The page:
Tag: cbd

Texas to Roll Out First CBD Sales By End of Year

In compliance with the Texas Compassionate Use Act, by Dec. 31, Knox Medical is expected to begin delivering its CBD oil throughout the Lone Star State.

Considered overly restrictive by many, the passage of Senate Bill 339 opened the door for a limited medical marijuana program in the Lone Star State nearly two years ago.

The Texas Compassionate Use Act was introduced by Sen. Kevin Eltife (R-Tyler) and won approval with a 26 to 5 vote in the Senate and a 96 to 34 vote in the House. Officially signed by the Texas Legislature on May 20, 2015, Gov. Greg Abbott signed Senate Bill 339 into law on June 1, 2015.

Regulated and overseen by the Texas Department of Public Safety, legal participation in the program will exclude any form of whole plant consumption — i.e., smoking. Instead, rather than lighting up to medicate, qualified patients will be legally permitted to access low-THC cannabis oil/extracts.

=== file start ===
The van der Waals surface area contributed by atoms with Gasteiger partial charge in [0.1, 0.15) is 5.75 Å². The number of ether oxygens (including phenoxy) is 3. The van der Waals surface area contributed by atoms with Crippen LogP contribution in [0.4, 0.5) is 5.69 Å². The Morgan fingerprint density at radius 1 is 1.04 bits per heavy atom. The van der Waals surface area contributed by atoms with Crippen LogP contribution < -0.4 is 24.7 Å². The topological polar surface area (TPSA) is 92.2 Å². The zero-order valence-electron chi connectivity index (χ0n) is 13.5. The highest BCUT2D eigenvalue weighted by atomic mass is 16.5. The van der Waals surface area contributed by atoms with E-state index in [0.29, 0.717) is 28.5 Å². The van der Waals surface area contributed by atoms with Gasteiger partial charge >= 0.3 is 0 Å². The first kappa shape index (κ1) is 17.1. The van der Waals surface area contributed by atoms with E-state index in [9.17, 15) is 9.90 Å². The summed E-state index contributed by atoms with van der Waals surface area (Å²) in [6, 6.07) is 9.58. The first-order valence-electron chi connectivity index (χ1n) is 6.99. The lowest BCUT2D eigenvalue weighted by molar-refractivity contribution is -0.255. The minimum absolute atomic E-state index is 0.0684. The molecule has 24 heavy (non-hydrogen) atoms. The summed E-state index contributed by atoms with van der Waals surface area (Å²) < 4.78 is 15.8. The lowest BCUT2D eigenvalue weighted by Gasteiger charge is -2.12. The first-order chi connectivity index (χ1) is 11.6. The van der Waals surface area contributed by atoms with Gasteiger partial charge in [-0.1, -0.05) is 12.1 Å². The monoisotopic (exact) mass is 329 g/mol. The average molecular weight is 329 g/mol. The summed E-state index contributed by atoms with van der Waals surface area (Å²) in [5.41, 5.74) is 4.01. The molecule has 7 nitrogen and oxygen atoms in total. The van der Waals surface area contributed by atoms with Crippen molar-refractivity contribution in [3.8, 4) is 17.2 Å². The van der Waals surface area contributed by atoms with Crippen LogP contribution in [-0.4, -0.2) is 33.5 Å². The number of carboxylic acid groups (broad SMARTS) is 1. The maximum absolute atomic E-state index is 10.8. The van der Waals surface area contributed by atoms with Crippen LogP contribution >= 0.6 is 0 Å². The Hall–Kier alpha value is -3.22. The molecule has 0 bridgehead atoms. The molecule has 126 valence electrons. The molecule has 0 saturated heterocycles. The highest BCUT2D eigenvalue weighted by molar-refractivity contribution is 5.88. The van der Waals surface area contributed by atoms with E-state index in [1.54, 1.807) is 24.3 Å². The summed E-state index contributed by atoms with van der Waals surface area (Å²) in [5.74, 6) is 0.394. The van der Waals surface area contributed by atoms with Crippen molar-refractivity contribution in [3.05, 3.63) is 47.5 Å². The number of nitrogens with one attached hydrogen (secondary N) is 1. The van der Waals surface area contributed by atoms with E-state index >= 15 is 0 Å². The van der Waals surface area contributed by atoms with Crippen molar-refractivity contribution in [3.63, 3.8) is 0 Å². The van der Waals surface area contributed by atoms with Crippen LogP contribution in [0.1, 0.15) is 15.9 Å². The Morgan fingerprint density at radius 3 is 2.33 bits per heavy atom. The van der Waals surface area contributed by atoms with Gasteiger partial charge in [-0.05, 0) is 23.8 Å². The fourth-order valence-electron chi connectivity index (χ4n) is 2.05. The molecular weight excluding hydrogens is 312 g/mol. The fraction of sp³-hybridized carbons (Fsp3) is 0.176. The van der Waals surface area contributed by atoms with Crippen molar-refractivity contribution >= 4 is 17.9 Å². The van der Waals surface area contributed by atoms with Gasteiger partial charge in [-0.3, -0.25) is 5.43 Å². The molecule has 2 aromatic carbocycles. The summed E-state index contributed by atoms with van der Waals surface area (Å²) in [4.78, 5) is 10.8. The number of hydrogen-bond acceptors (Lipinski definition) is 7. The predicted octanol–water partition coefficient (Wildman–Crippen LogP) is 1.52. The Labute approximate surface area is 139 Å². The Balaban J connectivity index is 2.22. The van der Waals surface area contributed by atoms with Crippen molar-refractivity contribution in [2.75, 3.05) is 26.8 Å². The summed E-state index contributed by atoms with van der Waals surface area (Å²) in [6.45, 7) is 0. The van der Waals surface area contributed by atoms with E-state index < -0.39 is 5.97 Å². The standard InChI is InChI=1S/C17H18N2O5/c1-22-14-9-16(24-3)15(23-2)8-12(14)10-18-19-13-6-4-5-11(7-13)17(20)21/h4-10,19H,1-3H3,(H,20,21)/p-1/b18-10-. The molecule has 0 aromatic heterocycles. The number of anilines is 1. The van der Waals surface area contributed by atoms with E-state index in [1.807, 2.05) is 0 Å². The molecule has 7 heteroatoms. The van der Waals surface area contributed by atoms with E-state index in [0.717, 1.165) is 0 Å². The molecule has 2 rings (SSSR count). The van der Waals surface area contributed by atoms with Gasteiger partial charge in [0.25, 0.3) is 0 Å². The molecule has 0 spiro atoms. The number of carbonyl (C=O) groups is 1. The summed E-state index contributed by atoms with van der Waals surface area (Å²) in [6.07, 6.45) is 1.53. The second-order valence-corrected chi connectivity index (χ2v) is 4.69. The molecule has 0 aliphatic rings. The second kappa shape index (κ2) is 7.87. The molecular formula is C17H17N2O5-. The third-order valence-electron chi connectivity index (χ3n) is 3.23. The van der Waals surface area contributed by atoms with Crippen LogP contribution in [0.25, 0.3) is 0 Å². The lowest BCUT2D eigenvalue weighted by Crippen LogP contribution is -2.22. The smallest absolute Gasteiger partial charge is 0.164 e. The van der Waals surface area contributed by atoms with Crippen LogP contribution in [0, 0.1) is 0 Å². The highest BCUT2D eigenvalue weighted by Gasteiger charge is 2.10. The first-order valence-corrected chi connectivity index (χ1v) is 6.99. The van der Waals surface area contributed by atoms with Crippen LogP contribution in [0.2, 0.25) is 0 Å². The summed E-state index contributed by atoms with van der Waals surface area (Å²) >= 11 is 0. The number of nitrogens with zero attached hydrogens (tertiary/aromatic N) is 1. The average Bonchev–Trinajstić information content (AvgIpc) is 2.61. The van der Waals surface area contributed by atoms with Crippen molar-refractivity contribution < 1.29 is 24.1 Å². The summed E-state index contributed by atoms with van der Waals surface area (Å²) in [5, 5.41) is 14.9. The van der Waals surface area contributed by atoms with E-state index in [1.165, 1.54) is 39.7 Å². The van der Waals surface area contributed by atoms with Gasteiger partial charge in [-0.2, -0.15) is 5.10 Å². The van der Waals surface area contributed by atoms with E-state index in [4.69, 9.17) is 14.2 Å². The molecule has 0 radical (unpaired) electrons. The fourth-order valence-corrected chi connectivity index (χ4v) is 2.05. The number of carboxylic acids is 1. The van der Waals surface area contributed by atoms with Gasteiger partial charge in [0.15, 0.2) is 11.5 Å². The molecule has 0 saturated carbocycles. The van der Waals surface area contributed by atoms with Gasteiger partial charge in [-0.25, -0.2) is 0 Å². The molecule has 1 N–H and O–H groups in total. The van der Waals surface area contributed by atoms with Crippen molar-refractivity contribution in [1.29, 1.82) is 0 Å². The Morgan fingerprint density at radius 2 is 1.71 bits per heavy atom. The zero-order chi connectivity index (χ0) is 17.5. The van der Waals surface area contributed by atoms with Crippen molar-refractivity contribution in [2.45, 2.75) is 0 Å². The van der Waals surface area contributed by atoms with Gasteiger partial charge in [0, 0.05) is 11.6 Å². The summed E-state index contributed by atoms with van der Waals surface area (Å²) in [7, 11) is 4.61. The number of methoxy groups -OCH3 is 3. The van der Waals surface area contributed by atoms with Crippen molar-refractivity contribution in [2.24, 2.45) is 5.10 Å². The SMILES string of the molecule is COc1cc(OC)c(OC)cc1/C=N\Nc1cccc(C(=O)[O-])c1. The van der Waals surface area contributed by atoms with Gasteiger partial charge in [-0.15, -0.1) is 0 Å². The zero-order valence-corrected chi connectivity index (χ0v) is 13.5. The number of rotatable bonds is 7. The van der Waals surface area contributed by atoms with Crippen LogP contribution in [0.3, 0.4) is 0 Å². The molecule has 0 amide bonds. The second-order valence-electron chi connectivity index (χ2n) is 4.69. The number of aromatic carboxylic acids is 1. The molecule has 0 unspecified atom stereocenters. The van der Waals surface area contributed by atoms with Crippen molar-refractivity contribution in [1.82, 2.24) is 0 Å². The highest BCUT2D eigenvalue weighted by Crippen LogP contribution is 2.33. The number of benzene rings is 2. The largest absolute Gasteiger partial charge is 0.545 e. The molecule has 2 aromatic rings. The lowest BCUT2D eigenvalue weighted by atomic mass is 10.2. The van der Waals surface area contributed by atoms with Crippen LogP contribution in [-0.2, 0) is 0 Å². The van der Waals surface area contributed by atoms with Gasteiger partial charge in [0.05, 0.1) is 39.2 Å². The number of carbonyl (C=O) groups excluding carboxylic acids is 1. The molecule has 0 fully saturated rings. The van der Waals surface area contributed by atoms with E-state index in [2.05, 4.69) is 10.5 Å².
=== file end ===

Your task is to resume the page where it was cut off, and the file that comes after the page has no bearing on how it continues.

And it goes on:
Allowed to grow, process and distribute their CBD-rich oils under the Texas Compassionate Use Act, three dispensaries have already been licensed to operate in the state, according to the Texas Department of Public Safety (DPS) website:

“The bill required DPS create a secure registry of physicians who treat epilepsy for the purpose of prescribing low-THC cannabis to patients who have been diagnosed with intractable epilepsy. In addition, the bill required DPS to license at least three dispensing organizations by Sept. 1, 2017, should they meet the requirements. The license authorizes the organizations to cultivate, process and dispense low-THC cannabis to prescribed patients.”